The following is a compilation of various deadlines for filing returns with the IRS and making various payments.
Employers, businesses, banks, and other financial institutions are preparing various tax documents to mail out.
January 15, 2013
IRS begins accepting electronically filed tax returns.
Deadline to pay your fourth quarter estimated tax payment. However, you can skip this estimated payment without penalty if you file your return and pay your balance in full by January 31, 2012.
January 31, 2013
Deadline for employers to mail out Form W-2 and for businesses to furnish Form 1099 statements reporting, among other things, non-employee compensation, bank interest, dividends, and distributions from a retirement plan.
Deadline for self-employed individuals to file and to pay their tax and avoid an penalty for not making your 4th quarter estimated tax payment.
February 15, 2013
Deadline for employees who claim exemption from withholding to file a new Form W-4 with their employers.
Deadline for financial institutions to mail out Form 1099-B, relating to sales of stock, bonds or mutual funds through a brokerage account, and Form 1099-S, relating to real estate transactions.
March 1, 2013
Deadline for farmers and fishermen who have a balance due on their taxes to file their individual tax return and pay the balance due without incurring any late payment penalties. For more details, see the Farmer's Tax Guide (Publication 225, especially chapter 15 ).
March 15, 2013
Deadline for corporate tax returns (Forms 1120, 1120A, and 1120S), or to request automatic 6-month extension of time to file (Form 7004).
Final deadline to file an amended corporate tax return (Form 1120X) for tax year 2008 and still claim a tax refund.
April 15, 2013
Deadline to file individual tax returns (Form 1040, 1040A, or 1040EZ) or to request an Automatic Extension (Form 4868). An extension provides an extra six months to file your return. Payment of the tax is still due by April 17th. You can submit payment for tax along with the extension form.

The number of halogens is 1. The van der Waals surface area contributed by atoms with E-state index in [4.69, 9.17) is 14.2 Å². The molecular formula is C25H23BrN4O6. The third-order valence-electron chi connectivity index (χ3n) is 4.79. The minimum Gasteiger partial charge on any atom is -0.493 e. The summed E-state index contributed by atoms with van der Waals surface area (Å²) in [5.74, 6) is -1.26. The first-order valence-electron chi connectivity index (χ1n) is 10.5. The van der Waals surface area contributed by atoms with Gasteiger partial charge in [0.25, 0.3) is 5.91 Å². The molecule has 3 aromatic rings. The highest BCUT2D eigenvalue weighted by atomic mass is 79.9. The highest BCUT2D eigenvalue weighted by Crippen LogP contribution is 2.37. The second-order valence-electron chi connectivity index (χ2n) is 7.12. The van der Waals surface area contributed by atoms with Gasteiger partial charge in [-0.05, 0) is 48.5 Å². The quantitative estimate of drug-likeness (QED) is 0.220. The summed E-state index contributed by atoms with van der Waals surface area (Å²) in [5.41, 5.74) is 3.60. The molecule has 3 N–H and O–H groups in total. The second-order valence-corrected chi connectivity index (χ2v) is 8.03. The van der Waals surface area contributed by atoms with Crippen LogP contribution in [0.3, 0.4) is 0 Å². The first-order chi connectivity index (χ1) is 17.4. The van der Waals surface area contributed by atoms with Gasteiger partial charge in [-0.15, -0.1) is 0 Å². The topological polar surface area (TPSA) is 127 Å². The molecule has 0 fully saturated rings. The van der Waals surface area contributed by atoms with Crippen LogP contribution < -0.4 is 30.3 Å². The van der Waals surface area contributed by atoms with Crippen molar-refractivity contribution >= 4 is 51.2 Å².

Last day to make a retroactive contribution to traditional IRA, Roth IRA, Health Savings Account, SEP-IRA or solo 401(k) for the 2011 tax year. (However, if you get an extension, you will have until October 17th to fund a SEP-IRA or solo 401(k).)
1st quarter estimated tax payments due for the 2013 tax year.
Final deadline to file an original tax return (Form 1040) for tax year 2008 and still claim a tax refund.
Final deadline to file amended tax return (Form 1040X) for tax year 2008 and still claim a tax refund. (Be sure to mail the amended return well before April 17th to make sure your tax refund will be processed in a timely manner. And be sure to obtain proof of mailing, such as a certified mail receipt.)
Deadline to file estate income tax or trust income tax returns (Form 1041) or to request an automatic 5-month extension of time to file (Form 7004).
Deadline to file partnership tax returns (Form 1065) or to request an automatic 5-month extension of time to file (Form 7004).
Final deadline for estates, trusts, or partnerships to file an amended tax return and still claim a tax refund for the year 2009 .
May 15, 2013
Deadline for non-profit organizations to file information returns (Form 990), or request an extension (Form 8868).
June 17, 2013
2nd quarter estimated tax payments due for the 2013 tax year.
Deadline for US citizens living abroad to file individual tax returns and to pay any tax due. You can request an additional 4-month extension (Form 4868). (You can request an automatic extension by April 15th instead if you want to.) I provide useful information for claiming the Foreign Earned Income Exclusion and the Foreign Tax Credit , two tax breaks essential for Americans working abroad.
July 1, 2013
Deadline to file TD F 90-22.1 Report of Foreign Bank Accounts for the year 2011. This report is required if you have over $10,000 (in aggregate) held in foreign bank accounts.
September 16, 2013
3rd quarter estimated tax payments due for the 2013 tax year.
Final deadline to file corporate tax returns if an extension was requested. (Forms 1120, 1120A, 1120S).
Final deadline to file trust income tax returns (Form 1041) if an extension was requested.
Final deadline to file partnership tax returns (Form 1065) if an extension was requested.
October 1, 2013